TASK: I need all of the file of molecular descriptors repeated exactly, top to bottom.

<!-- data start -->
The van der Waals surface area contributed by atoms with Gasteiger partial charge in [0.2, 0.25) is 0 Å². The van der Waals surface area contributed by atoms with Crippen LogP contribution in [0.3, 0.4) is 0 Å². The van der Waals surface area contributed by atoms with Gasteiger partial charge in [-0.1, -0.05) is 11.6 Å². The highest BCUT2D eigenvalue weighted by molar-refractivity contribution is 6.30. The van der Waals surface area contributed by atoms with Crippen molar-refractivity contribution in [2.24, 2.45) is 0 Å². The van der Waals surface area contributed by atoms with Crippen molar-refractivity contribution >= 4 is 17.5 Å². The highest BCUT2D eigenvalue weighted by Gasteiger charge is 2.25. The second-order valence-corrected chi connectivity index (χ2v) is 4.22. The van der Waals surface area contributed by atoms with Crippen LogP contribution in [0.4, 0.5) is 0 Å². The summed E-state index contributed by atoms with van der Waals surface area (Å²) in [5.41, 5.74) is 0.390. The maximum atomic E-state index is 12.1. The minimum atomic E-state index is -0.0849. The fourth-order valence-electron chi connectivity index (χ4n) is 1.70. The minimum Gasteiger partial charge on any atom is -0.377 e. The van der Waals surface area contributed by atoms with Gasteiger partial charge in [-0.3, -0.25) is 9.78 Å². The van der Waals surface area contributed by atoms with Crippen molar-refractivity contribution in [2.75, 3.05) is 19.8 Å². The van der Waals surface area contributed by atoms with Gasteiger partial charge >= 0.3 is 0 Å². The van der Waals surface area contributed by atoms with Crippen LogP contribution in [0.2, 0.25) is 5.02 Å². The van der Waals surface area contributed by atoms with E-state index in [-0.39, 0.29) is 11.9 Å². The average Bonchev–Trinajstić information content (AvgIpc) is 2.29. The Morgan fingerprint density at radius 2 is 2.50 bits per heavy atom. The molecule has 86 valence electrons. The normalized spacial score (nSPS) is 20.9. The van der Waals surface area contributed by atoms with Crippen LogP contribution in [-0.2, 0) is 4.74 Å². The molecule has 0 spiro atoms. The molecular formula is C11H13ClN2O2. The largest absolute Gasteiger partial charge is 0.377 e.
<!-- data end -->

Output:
The van der Waals surface area contributed by atoms with Gasteiger partial charge in [0.2, 0.25) is 0 Å². The van der Waals surface area contributed by atoms with Crippen LogP contribution in [0.3, 0.4) is 0 Å². The van der Waals surface area contributed by atoms with Gasteiger partial charge in [-0.1, -0.05) is 11.6 Å². The highest BCUT2D eigenvalue weighted by molar-refractivity contribution is 6.30. The van der Waals surface area contributed by atoms with Crippen molar-refractivity contribution in [2.24, 2.45) is 0 Å². The van der Waals surface area contributed by atoms with Crippen molar-refractivity contribution >= 4 is 17.5 Å². The highest BCUT2D eigenvalue weighted by Gasteiger charge is 2.25. The second-order valence-corrected chi connectivity index (χ2v) is 4.22. The van der Waals surface area contributed by atoms with Crippen LogP contribution in [0.4, 0.5) is 0 Å². The summed E-state index contributed by atoms with van der Waals surface area (Å²) in [5.41, 5.74) is 0.390. The maximum atomic E-state index is 12.1. The minimum atomic E-state index is -0.0849. The fourth-order valence-electron chi connectivity index (χ4n) is 1.70. The minimum Gasteiger partial charge on any atom is -0.377 e. The van der Waals surface area contributed by atoms with Gasteiger partial charge in [-0.3, -0.25) is 9.78 Å². The van der Waals surface area contributed by atoms with Crippen molar-refractivity contribution in [2.75, 3.05) is 19.8 Å². The van der Waals surface area contributed by atoms with Gasteiger partial charge >= 0.3 is 0 Å². The van der Waals surface area contributed by atoms with Crippen LogP contribution in [0.2, 0.25) is 5.02 Å². The van der Waals surface area contributed by atoms with E-state index in [-0.39, 0.29) is 11.9 Å². The average Bonchev–Trinajstić information content (AvgIpc) is 2.29. The Morgan fingerprint density at radius 2 is 2.50 bits per heavy atom. The molecule has 86 valence electrons. The normalized spacial score (nSPS) is 20.9. The van der Waals surface area contributed by atoms with Crippen LogP contribution in [-0.2, 0) is 4.74 Å². The molecule has 0 spiro atoms. The molecular formula is C11H13ClN2O2. The largest absolute Gasteiger partial charge is 0.377 e.